There are a lot of additional training materials/classes that you can purchase including mock labs, audio training, mock lab workshops, etc. I'll describe these in more detail in a future post.
The CCIE lab exam is a hands-on exam. That means that once you've filled your head with theory, you're ready to start pounding out configurations on the command line. You're going to need to have access to some equipment in order to do this. There are three paths that you can follow to get experience with Cisco equipment:
Build a Home Lab
This is the most expensive option, although it is a lot cheaper than it was a few years ago thanks to eBay. The equipment that is required for your home lab will generally depend on which vendor's workbook you choose. Each vendor uses a slightly different topology so your equipment purchases will depend on the number of devices in that topology. Even buying used equipment, you'll still need to shell out a lot of money to build a CCIE lab.
Cost Savings Tip
Most candidates that build a own home lab will generally do so with the expectation of selling the equipment after getting their digits. If you have to shell out $10,000 for a home lab, but are able to sell it back for $9,500 a few months later, then your net cost is only $500. For those who are interested in going this route, search eBay for "CCIE lab" or hit up some of the CCIE study lists/forums and look for bargains.
Some candidates (myself included) may be able to build a lab at work (or take home equipment from work if they are lucky). Most companies have spare equipment that they are willing to let you practice on. The good thing about building a CCIE lab is that you don't need to use the latest and greatest hardware. My lab at work is cobbled together from Cisco 2600 routers and 3550/3560 switches - none of which we use in production any longer.
This is the route that many CCIE candidates go to get access to equipment. All of the major vendors as well as a number of independent CCIE rack rental companies allow you to rent equipment and access it remotely. This option allows you to avoid making a large investment in a home lab and to access equipment from any place with an Internet connection. This is the method that I use when I cannot use my rack at work (which I can't access remotely due to my employer's security policies).
This is the newest "craze" in the CCIE world. There is a wonderful program called Dynamips which allows you to simulate Cisco hardware on your computer. There are a couple of programs that run on top of Dynamips that allow you to build topologies with Dyanmips: Dynagen and the graphically-based GNS3.
This is by far the cheapest option (free!) for getting CLI experience. There are of course a few downsides with this option though. While Dynamips emulates most router hardware, it does not emulate switch hardware. You can get around this by uses switching modules in your virtual router, but you won't get a lot of the high-end switching features that are on the lab blue print. Secondly, Dynamips takes a lot of computing horsepower (CPU and memory) to run large topologies. If you have a dual-core box with at least 2 gigs of RAM, then you should be okay. If not, then you might be better off spending your money on real equipment or on rack rentals. Dynamips takes some time and skill to configure. You're going to need to do some research to get it running smoothly. Your choice of operating system will also affect its performance (I run it on a dual-core Ubuntu laptop with 2 Gigs or RAM). Finally, there are legality issues. Dynamips requires an IOS image. You'll need to get an image from Cisco, but you can only legally run Cisco IOS software on Cisco hardware.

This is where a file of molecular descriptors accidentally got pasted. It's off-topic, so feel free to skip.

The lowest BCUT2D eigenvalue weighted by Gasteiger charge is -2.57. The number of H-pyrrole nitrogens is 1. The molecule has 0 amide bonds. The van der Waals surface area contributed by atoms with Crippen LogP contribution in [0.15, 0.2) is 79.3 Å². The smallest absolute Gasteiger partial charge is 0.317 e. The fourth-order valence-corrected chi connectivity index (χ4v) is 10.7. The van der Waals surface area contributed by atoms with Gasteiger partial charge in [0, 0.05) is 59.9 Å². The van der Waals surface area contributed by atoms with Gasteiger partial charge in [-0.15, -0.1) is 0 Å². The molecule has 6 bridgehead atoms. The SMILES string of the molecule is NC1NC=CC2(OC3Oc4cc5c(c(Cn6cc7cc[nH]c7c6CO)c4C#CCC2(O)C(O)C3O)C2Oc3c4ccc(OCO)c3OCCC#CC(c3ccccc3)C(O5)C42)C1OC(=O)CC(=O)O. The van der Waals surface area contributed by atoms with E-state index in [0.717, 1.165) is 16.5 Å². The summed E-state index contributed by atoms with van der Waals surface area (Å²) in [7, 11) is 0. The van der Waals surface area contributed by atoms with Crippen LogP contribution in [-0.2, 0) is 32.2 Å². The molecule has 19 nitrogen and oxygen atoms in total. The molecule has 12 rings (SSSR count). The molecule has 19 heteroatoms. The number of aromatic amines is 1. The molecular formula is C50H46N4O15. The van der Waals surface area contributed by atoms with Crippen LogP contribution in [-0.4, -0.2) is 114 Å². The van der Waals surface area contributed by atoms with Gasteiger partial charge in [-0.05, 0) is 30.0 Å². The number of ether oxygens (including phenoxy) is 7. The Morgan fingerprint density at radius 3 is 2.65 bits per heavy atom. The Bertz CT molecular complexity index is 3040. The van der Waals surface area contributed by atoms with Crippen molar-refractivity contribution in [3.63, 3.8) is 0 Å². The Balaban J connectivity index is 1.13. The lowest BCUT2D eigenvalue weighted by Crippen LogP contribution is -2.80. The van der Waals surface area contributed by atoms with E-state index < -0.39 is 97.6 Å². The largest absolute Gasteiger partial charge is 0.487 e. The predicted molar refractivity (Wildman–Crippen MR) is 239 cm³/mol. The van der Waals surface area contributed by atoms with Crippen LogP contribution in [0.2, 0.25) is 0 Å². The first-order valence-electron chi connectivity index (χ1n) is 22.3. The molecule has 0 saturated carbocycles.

That said, Dynamips is priced right: it's free! Many candidates are using Dynamips for their lab preparation.
This category may be the one that takes the biggest toll on your life. You're going to need to commit a large portion of your free time in order to prepare for this certification. Those of us with a job, spouse, and kids know that it's hard enough to find time let alone the amount of time that you will need to prepare for this exam. There are many stories of "CCIE Widow(er)s". You're going to need to evaluate how much time and money this certification will take and make a decision as to whether or not it's worth the investment. If you're married, then you'll want to sit down with your better half and explain the pros and cons of pursuing the CCIE. You don't want to get your digits but lose your family in the process.
As you can see the CCIE can cost you as little as $1,700 or run you tens of thousands of dollars. Depending on your experience and ability to learn, it could also cost you many months of intensive studying. Next week I'll be back with a posting that covers preparation strategies as well as assessing whether or not the CCIE is a good choice for you.
CCIE Pursuit is the nom de plume of the Twin Cities-based network engineer responsible for the CCIE Pursuit blog. This blog chronicles the author's pursuit of the highest rung on the Cisco Certification ladder as well as news and events pertaining to the CCIE candidates.
CCIE Talk is a senior network engineer for a leading distribution company. His areas of expertise include network design & implementation, unified communications and security. He is also an independent consultant with over 8 years of Data/Voice Communications experience. He holds various Cisco certifications including CCNP, CCIP and CCDP and is working on his CCIE Routing and Switching.
CCIE Journey is the network engineer at a local health care company in Buffalo, N.Y. He was previously the network engineer and IT director at another health care company for seven years before moving on to another adventure. He has been working with Cisco for the last eight years and decided it was time to pursue a CCIE.